A movement is afoot in some parts of the country to prepare future classroom teachers without regard to those educational thinkers who have come before. In order to build the schools we need, that regard is paramount. Only through the blending of theory and practice can we move toward teachers who are both thoughtfully reflective about their practice as well as adept at developing new practices based on their students’ needs. Graduate education programs that focus primarily on practice and turn a blind eye to the study of pedagogical theory cite the needs of beginning teachers to enter their classrooms with tools to help their students learn. Yes, this is important.
What, though, when the novice teacher has tried each of the 49 techniques offered in Doug Lemov’s Teach Like a Champion and finds himself in need of a fiftieth? It is possible this teacher will begin to look more deeply at the 49 practices in his repertoire and then begin to suss out the underlying theories of learning guiding those practices. This should not be left to chance.
The study of great and deep thinkers like Dewey, Piaget, Papert, Lampert, Sizer, Lawrence-Lightfoot, and Dweck alongside the learning of a collection of beginning practices will prepare beginning novice teachers to enter the classroom feeling prepared as well as prepare them to think critically about their own practice when the tools with which they left their graduate programs are found lacking. These teachers who might otherwise feel they are discovering the practice of teaching and learning in a vacuum would do well to carry with them reminders that wise minds have spent their careers thinking and writing on those very dilemmas facing teachers in modern classroom.
Such a reminder would do well to help with the psychological health of teachers, but a reason stands for such historical understanding that is greater still than letting teachers know they are not going it alone when they enter their classrooms. Understanding the theories of learning, the theorists who developed them, and then working to synthesize that knowledge into a coherent personal philosophy and teaching practice asks teachers to be more thoughtful about their practice, to make choices through critical analysis of evidence, and to back their practice in reasoned arguments. In short, they will engage in the type of thinking we would hope they seek to elicit from their students.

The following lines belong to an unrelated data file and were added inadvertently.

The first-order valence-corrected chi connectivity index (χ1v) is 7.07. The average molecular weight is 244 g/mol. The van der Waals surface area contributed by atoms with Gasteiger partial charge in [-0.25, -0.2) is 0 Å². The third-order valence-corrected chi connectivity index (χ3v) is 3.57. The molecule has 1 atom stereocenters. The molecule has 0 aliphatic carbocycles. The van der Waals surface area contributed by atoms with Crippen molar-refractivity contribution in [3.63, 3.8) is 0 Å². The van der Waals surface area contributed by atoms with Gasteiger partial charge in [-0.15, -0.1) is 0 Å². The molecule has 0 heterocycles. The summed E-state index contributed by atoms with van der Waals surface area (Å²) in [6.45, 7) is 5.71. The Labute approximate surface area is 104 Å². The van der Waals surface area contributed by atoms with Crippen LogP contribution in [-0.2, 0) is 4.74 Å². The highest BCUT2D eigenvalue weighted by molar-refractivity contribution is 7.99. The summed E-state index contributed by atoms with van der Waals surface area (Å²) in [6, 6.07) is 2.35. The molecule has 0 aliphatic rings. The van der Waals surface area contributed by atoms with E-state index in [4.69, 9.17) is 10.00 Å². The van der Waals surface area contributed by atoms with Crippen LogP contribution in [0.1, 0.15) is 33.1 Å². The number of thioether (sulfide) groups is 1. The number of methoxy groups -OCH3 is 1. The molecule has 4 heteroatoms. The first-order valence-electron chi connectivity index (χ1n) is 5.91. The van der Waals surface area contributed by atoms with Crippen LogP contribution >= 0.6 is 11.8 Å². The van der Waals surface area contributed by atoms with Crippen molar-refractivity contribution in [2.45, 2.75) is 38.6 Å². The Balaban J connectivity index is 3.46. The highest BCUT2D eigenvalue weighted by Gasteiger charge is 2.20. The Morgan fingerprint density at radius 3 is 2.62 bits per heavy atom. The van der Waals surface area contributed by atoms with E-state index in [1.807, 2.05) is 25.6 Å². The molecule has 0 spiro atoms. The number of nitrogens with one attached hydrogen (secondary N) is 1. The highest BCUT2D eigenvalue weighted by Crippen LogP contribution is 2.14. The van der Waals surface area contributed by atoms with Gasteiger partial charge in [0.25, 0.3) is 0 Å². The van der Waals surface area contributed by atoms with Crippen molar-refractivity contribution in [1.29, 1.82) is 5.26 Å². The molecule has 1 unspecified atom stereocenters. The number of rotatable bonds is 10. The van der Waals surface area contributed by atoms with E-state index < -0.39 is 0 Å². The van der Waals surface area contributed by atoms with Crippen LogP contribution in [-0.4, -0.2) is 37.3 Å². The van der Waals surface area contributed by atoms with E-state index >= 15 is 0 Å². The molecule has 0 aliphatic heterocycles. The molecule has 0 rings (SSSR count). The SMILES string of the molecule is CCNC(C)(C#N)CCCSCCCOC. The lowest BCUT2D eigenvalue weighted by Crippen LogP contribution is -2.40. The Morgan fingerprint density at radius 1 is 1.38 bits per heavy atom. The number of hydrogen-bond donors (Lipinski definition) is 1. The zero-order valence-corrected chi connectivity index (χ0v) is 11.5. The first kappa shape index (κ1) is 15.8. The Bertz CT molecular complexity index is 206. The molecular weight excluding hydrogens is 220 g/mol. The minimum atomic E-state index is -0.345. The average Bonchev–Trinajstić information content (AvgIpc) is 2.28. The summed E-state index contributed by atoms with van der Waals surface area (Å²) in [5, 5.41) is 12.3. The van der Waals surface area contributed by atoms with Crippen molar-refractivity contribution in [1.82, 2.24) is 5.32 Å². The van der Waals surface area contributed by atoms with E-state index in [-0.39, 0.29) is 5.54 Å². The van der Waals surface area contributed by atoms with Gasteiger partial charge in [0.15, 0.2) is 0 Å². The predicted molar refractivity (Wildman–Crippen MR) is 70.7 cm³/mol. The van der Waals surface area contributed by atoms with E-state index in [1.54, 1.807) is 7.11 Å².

By asking how children learn, how others have suggested children learn, and how teaching might assist in that learning, teachers are driven to train their minds to think critically and putting a premium on the asking of questions and the seeking of answers. This is different than a practice built around the largely unthinking deployment of a set of pre-packaged “tools” delivered absent any question of why they are being deployed.
Teaching is complex; so do not take this to be an argument that teachers well-versed in the study of the history of learning theory and various pedagogies would be able to enter a classroom, develop a curriculum, and implement that curriculum such that all students in the class are enthralled, enlightened, and driven to answer questions. Quite the opposite. This is an argument that teachers should learn the pedagogy of those who have come before concurrently with their learning of those practices thought to be most basic and effective in the hands of beginning teachers.
With such an approach, novice teachers will feel prepared to take on their first days and weeks of teaching and be prepared to meet the critical challenges guaranteed to arise later in their careers. What’s more, it is likely that the critical thinking required to blend pedagogy and practice in whatever context a teacher finds himself will lead to an inquiry-driven practice. While such inquiry within teachers does not assure that those teachers will include such inquiry and critical thought in their classrooms, it does make such an overflow more likely than the plug ‘n’ chug method of practice without theory.